It is an amazing experience to hear your words spoken by actors. Good ones will give your lines a reading you did not anticipate, but that has its own surprising truth. During the rehearsal process, you discover that you wrote lines which are didactic and unnecessary ahd give the audience information it does not need, or which mask the basic emotional impact of the situation. Across the process of all rehearsals, your play is refined, until it achieves a purity of purpose you could hardly imagine at the start. This collaborative process does not exist in any other form of writing; I never rewrote so much, or ever thought I needed to.
A novel may mask a variety of sins, false starts, didactic interludes, misconnects, emotional dishonesty. A play cannot, because you must win the audience anew every minute; plays force you to become spare, stunning, honest, and immediate if you can.
Jonathan Wallace firstname.lastname@example.org
re: Our Broken Health Insurance System:
It's funny how you accuse libertarians of starting from a false premise so that they can come up with the desired conclusion when you did the exact same thing. Your entire article based on an unproven assertion about "how the system broke" which, unsurprisingly, blames the free market. Did you do any research *at all* on the subject or did you just arbitrarily decide what caused the problem so that you could get the conclusion you want?
SEcondly, you state that realist libertarians believe that in a free market some people "will die because unable to receive adequate medical care." Do you think that no one dies here in Canada due to a lack of medical care? Do you think the Canadian government has infinite resources? The fact is, people die in Canada all the time because treatements available in the US simply do not exist here.
The question is not whether a free market system will magically give everyone the best medical care possible. It is whether it would distribute that care better than a government-run program. That is a question you not addressed at all, except with assertions completely unsupported by facts. The only fact in your entire article is a reference to what some newspaper columnist wrote!
I publicly challenge you to cite data in support of you claims. I am willing to write a counter-point to your editorial and address any factual, verifiable claims you make.
I read your article titled A Personal History of God . When I read it, I felt that it was not by chance that I tripped across your writings. My sense was that I was to send the URL to someone who I felt was better equipped than I to address your oughts about God, since I feel that I happened across your writings only because they were meant to be addressed. At the end of your article, you mentioned your youngest brother, and the one prayer that you have made since childhood. You concluded by saying that you do not know whether the being to whom you gave your word exists.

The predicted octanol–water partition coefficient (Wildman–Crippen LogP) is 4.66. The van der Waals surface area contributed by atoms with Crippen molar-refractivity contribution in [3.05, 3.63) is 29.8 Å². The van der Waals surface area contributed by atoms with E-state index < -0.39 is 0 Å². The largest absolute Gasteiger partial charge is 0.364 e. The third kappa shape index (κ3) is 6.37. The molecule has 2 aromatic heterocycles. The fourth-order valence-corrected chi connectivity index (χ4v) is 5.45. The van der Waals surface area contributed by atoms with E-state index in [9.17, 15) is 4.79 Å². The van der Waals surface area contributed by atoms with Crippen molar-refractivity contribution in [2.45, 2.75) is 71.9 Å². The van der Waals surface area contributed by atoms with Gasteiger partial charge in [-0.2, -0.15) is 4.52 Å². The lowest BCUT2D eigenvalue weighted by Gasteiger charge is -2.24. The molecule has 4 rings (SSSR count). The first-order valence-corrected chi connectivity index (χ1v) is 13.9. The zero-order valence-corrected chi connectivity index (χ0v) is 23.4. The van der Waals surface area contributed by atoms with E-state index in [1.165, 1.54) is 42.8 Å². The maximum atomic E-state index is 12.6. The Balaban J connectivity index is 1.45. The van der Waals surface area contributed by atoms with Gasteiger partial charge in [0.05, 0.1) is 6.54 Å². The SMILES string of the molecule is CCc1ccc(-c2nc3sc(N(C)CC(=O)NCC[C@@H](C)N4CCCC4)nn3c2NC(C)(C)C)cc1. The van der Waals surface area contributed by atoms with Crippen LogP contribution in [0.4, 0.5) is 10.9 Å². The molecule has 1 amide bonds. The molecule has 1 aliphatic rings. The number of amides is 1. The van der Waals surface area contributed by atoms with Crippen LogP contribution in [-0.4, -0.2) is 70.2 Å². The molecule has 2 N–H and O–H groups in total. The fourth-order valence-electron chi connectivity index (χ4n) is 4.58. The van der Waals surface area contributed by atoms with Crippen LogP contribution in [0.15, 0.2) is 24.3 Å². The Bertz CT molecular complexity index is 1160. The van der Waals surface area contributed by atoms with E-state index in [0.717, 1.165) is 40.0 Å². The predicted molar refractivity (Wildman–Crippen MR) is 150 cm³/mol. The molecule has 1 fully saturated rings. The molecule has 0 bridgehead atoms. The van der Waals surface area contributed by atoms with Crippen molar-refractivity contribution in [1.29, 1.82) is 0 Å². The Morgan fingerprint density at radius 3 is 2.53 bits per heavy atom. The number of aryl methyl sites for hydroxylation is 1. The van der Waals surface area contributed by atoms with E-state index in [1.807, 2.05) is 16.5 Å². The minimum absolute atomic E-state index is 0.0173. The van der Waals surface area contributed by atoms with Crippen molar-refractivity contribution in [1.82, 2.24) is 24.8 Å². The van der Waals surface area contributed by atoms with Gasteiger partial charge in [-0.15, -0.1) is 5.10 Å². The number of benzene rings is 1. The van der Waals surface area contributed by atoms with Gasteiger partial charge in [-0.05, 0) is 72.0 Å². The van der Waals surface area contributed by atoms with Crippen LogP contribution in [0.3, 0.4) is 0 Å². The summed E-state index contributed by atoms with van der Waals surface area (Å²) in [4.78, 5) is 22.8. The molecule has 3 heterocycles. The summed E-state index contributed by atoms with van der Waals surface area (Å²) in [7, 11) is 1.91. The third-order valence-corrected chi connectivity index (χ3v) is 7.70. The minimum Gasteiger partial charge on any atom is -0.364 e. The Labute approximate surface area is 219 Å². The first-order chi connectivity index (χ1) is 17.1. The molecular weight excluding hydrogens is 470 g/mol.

I am here today to tell you that the being to whom you gave your word does exist, and it is because of Him at I made it and am here today. I know in my heart that happenings viewed by most as tragedies are almost always actually blessings in disguise (albeit sometimes great disguise!).
You have many unanswered questions ... I pray that you find your answers, because God is real; He is a loving God, and I know that He wants you to know Him.
I read your health insurance article and agree with you that "medical services should be delivered to everyone, as a routine function of government."
To add to the 3 laws of thermodynamics being the true arbitrer of things, also are the basic axioms of statistics (Sum of all disjoints elements is 1., etc...).
One phenomenon is strikingly interesting: That everything happens in bursts. Poisson's law of event probability describes always what a store cashier experiences (moments of utter boredom followed by unbrindled hecticity under hordes of shoppers). It also can relate to everyday occurances that are interpreted by our pack-favouring brains as signs of a higher power intervening.
911 was allowed by a burst of luck... The only elephant in Leningrad was also killed by the first german shell to fell on the city in 1941, and Yamamoto was killed by one of 3 test rounds fired by one of the planes destined to intercept him (probably between 4 and 10 miles away, a 30 mm round can do wonders at higher altitude!).
It represents a universe as a tapestry of an infinite amount of infinitely improbable events...
It turns out if a big enough improbable event occurs the average layman will look for an explanation where none is necessary.
We will never know how many people died in those camps, we can only estmate the total and that is just a small figure of the ones that were kill before the camps.I quess we will never know for sure.we must not ever allow this to happen again,We as a free nation must learn to live togather and put our difference behine us.And keep praying for each other and keep our faith in god.
Wow--I am a Catholic that grew up in a Jewish neighborhood in Chicago. I cant watch a Holocaust movie without crying. The Auschwitz A-Z is very moving--People will not forget --anytime I hear anti-jewish remarks -it disgusts me -and i let people know that-- I do believe the world is more tolerant of all people. I believe what Ann Frank wrote --that all people are good(varying degrees) Great work --check out the movie Hotel Rwanda--Take Care Sandy Daly